18th c cunningtons research, handbound historically accurate costumes, theatrical and film costumiers

– These pages are also quite interesting as it shows how you can use novels and the infamous 18thc Drama to glean interesting info on fashion and attitudes. They mention the novel of ‘The Englishman at Paris’ 1753 where 5 milliners are bound for Paris to study the fashions. And how in Murphy’s ‘Know your own Mind’ of 1777 there is a scene where a man was found ‘drinking Valerian Tea for breakfast and putting on False Calves – and the confusion he was in when we entered the room!’
– They talk briefly about wardrobes which is a fascinating topic to us!!!
– More notes on how Tailors worked – another endlessly needed topic to be understood. A squire complains how ‘ I admire you never too measurement of mee when you was here; my cloathes are all too little about the belly…if you bring them and they don’t fit mee I won’t have them. I bed you would not come in such a hurry another time, so as to forget to take measure.’ True and good evidence of tailors taking measurements (though we’re not yet 100% sure as to how yet – there were no such things as tape measures!). They end with an amazing quote: ‘there was no question of ‘trying on’!’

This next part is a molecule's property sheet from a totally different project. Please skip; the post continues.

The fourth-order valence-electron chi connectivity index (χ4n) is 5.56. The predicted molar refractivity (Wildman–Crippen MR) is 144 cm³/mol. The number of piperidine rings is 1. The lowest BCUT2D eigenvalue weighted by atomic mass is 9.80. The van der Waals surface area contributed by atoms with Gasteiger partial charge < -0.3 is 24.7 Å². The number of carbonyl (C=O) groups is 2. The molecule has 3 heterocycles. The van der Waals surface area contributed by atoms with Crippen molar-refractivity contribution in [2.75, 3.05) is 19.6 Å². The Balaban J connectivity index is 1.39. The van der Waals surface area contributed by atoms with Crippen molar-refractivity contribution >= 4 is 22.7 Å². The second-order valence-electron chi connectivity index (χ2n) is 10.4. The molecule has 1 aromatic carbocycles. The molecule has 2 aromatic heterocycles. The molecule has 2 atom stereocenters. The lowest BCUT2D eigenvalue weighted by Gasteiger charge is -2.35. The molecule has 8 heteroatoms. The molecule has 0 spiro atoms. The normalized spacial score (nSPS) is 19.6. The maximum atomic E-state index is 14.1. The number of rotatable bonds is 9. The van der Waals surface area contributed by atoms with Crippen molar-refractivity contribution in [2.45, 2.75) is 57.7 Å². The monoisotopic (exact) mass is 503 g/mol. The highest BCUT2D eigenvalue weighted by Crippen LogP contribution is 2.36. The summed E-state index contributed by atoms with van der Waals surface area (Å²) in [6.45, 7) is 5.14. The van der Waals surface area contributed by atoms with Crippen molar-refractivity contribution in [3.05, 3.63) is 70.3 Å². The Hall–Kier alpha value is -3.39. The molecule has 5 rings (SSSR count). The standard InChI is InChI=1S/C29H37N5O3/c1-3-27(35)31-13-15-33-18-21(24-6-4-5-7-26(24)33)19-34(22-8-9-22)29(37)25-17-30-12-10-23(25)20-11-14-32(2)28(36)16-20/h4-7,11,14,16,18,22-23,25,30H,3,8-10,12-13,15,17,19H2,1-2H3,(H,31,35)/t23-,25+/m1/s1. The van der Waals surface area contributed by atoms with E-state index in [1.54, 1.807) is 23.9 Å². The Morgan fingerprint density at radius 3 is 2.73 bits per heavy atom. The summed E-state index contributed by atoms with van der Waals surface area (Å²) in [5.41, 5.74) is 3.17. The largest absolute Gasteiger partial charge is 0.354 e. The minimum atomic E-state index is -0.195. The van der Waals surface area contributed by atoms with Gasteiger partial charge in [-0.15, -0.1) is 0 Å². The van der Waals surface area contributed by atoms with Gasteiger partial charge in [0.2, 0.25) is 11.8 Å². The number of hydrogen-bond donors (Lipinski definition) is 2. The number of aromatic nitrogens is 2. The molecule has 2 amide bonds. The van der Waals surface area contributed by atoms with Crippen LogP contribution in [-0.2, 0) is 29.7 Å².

– Evidence that men would ‘ commonly buy from four to six new suits a year, often ordering two pairs of breeches to each.’

1700-1750 – Women’s Section:


research into 18th c costumers - what books are good?, the essential bibliography for the 18th c fashion researcher


– As we’ve discussed it already we thought we’d show the discussion of Stomachers and the only mention of Stays pretty much in the whole book. The Subheading ‘Stomacher’ continues from a previous page but it’s the various styles and methods of filling in the gap between an ‘Open Bodice’ that’s being talked about here. It’s also brilliant for us that they state here that the ‘corset’ or ‘Stays’ were one of the options of filing that gap in. It’s a subject that’s definitely split between the historians.